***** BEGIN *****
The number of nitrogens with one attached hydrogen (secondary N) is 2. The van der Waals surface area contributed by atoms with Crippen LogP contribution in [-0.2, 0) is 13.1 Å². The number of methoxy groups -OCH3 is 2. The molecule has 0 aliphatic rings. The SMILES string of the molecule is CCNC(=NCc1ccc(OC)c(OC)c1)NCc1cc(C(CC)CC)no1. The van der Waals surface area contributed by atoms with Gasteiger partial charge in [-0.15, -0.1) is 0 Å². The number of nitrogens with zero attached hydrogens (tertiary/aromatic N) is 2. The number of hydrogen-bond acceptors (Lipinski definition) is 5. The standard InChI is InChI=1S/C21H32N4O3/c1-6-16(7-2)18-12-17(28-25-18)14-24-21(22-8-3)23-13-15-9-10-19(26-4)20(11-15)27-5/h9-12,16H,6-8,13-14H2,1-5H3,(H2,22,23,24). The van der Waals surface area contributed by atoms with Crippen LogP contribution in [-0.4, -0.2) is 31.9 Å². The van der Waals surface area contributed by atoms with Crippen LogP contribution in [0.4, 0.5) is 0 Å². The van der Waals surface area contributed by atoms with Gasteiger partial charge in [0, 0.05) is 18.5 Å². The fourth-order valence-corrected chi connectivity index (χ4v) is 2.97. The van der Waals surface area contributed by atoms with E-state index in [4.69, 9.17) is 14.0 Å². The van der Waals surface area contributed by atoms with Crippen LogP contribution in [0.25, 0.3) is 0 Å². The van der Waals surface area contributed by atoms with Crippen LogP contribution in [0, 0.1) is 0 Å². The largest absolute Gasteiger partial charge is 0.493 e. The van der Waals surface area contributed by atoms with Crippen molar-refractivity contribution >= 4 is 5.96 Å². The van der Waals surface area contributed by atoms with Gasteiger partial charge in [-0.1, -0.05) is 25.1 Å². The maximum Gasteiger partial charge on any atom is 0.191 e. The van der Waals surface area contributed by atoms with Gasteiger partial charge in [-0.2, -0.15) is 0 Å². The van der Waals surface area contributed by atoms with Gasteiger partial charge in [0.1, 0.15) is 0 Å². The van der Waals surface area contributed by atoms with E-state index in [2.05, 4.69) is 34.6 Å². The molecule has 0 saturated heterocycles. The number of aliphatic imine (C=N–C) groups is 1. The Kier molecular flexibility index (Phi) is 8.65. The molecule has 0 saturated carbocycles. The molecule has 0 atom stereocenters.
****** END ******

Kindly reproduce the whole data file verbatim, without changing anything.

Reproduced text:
The number of nitrogens with one attached hydrogen (secondary N) is 2. The van der Waals surface area contributed by atoms with Crippen LogP contribution in [-0.2, 0) is 13.1 Å². The number of methoxy groups -OCH3 is 2. The molecule has 0 aliphatic rings. The SMILES string of the molecule is CCNC(=NCc1ccc(OC)c(OC)c1)NCc1cc(C(CC)CC)no1. The van der Waals surface area contributed by atoms with Gasteiger partial charge in [-0.15, -0.1) is 0 Å². The number of nitrogens with zero attached hydrogens (tertiary/aromatic N) is 2. The number of hydrogen-bond acceptors (Lipinski definition) is 5. The standard InChI is InChI=1S/C21H32N4O3/c1-6-16(7-2)18-12-17(28-25-18)14-24-21(22-8-3)23-13-15-9-10-19(26-4)20(11-15)27-5/h9-12,16H,6-8,13-14H2,1-5H3,(H2,22,23,24). The van der Waals surface area contributed by atoms with Crippen LogP contribution in [-0.4, -0.2) is 31.9 Å². The van der Waals surface area contributed by atoms with Crippen LogP contribution in [0.4, 0.5) is 0 Å². The van der Waals surface area contributed by atoms with Gasteiger partial charge in [0, 0.05) is 18.5 Å². The fourth-order valence-corrected chi connectivity index (χ4v) is 2.97. The van der Waals surface area contributed by atoms with E-state index in [4.69, 9.17) is 14.0 Å². The van der Waals surface area contributed by atoms with Crippen LogP contribution in [0.25, 0.3) is 0 Å². The van der Waals surface area contributed by atoms with Crippen LogP contribution in [0, 0.1) is 0 Å². The largest absolute Gasteiger partial charge is 0.493 e. The van der Waals surface area contributed by atoms with Crippen molar-refractivity contribution >= 4 is 5.96 Å². The van der Waals surface area contributed by atoms with Gasteiger partial charge in [-0.1, -0.05) is 25.1 Å². The maximum Gasteiger partial charge on any atom is 0.191 e. The van der Waals surface area contributed by atoms with Gasteiger partial charge in [-0.2, -0.15) is 0 Å². The van der Waals surface area contributed by atoms with Gasteiger partial charge in [0.1, 0.15) is 0 Å². The van der Waals surface area contributed by atoms with E-state index in [2.05, 4.69) is 34.6 Å². The molecule has 0 saturated heterocycles. The number of aliphatic imine (C=N–C) groups is 1. The Kier molecular flexibility index (Phi) is 8.65. The molecule has 0 saturated carbocycles. The molecule has 0 atom stereocenters.